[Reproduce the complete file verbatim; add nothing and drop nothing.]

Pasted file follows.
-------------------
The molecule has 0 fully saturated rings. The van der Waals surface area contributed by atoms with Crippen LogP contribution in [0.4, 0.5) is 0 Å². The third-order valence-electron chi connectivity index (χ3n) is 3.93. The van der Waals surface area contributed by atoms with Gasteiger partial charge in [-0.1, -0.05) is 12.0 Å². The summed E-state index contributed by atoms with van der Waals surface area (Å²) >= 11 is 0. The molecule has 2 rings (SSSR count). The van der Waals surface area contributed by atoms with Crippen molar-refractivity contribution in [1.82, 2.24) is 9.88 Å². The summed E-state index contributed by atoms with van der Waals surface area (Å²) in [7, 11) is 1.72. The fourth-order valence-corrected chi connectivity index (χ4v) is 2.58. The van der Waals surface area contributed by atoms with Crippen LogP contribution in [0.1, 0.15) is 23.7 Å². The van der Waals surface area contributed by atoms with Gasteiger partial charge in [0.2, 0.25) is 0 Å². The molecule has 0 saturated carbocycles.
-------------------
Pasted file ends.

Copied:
The molecule has 0 fully saturated rings. The van der Waals surface area contributed by atoms with Crippen LogP contribution in [0.4, 0.5) is 0 Å². The third-order valence-electron chi connectivity index (χ3n) is 3.93. The van der Waals surface area contributed by atoms with Gasteiger partial charge in [-0.1, -0.05) is 12.0 Å². The summed E-state index contributed by atoms with van der Waals surface area (Å²) >= 11 is 0. The molecule has 2 rings (SSSR count). The van der Waals surface area contributed by atoms with Crippen molar-refractivity contribution in [1.82, 2.24) is 9.88 Å². The summed E-state index contributed by atoms with van der Waals surface area (Å²) in [7, 11) is 1.72. The fourth-order valence-corrected chi connectivity index (χ4v) is 2.58. The van der Waals surface area contributed by atoms with Crippen LogP contribution in [0.1, 0.15) is 23.7 Å². The van der Waals surface area contributed by atoms with Gasteiger partial charge in [0.2, 0.25) is 0 Å². The molecule has 0 saturated carbocycles.